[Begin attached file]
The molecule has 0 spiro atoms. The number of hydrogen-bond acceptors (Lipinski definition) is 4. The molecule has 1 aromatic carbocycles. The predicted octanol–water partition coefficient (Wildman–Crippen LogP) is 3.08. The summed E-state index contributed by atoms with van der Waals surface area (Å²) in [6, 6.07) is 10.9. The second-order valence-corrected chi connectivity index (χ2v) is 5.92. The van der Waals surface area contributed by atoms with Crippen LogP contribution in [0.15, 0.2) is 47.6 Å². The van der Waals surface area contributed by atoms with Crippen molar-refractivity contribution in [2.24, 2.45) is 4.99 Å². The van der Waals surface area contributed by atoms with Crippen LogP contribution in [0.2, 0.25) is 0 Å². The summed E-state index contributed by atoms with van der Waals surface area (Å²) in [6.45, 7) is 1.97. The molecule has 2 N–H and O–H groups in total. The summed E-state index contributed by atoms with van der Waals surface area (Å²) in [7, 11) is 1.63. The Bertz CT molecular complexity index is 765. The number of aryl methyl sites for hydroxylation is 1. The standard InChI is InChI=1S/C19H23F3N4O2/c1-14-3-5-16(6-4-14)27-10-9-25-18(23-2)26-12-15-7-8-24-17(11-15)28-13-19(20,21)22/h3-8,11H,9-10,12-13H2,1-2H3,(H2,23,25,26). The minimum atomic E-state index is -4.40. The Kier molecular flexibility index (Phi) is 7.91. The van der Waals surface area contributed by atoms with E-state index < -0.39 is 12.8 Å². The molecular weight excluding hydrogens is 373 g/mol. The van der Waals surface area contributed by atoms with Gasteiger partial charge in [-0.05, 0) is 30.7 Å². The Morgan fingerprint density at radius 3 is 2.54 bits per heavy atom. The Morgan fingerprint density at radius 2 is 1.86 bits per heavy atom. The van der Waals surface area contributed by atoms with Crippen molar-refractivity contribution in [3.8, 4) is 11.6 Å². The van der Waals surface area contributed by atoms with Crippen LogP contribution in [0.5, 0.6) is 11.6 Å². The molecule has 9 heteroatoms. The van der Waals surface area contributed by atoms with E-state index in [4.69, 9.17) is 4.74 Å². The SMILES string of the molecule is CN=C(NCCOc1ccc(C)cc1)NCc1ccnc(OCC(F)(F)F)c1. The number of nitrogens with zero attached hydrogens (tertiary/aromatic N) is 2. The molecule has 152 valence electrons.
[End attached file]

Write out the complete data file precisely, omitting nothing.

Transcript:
The molecule has 0 spiro atoms. The number of hydrogen-bond acceptors (Lipinski definition) is 4. The molecule has 1 aromatic carbocycles. The predicted octanol–water partition coefficient (Wildman–Crippen LogP) is 3.08. The summed E-state index contributed by atoms with van der Waals surface area (Å²) in [6, 6.07) is 10.9. The second-order valence-corrected chi connectivity index (χ2v) is 5.92. The van der Waals surface area contributed by atoms with Crippen LogP contribution in [0.15, 0.2) is 47.6 Å². The van der Waals surface area contributed by atoms with Crippen molar-refractivity contribution in [2.24, 2.45) is 4.99 Å². The van der Waals surface area contributed by atoms with Crippen LogP contribution in [0.2, 0.25) is 0 Å². The summed E-state index contributed by atoms with van der Waals surface area (Å²) in [6.45, 7) is 1.97. The molecule has 2 N–H and O–H groups in total. The summed E-state index contributed by atoms with van der Waals surface area (Å²) in [7, 11) is 1.63. The Bertz CT molecular complexity index is 765. The number of aryl methyl sites for hydroxylation is 1. The standard InChI is InChI=1S/C19H23F3N4O2/c1-14-3-5-16(6-4-14)27-10-9-25-18(23-2)26-12-15-7-8-24-17(11-15)28-13-19(20,21)22/h3-8,11H,9-10,12-13H2,1-2H3,(H2,23,25,26). The minimum atomic E-state index is -4.40. The Kier molecular flexibility index (Phi) is 7.91. The van der Waals surface area contributed by atoms with E-state index < -0.39 is 12.8 Å². The molecular weight excluding hydrogens is 373 g/mol. The van der Waals surface area contributed by atoms with Gasteiger partial charge in [-0.05, 0) is 30.7 Å². The Morgan fingerprint density at radius 3 is 2.54 bits per heavy atom. The Morgan fingerprint density at radius 2 is 1.86 bits per heavy atom. The van der Waals surface area contributed by atoms with Crippen molar-refractivity contribution in [3.8, 4) is 11.6 Å². The van der Waals surface area contributed by atoms with Crippen LogP contribution in [0.5, 0.6) is 11.6 Å². The molecule has 9 heteroatoms. The van der Waals surface area contributed by atoms with E-state index in [4.69, 9.17) is 4.74 Å². The SMILES string of the molecule is CN=C(NCCOc1ccc(C)cc1)NCc1ccnc(OCC(F)(F)F)c1. The number of nitrogens with zero attached hydrogens (tertiary/aromatic N) is 2. The molecule has 152 valence electrons.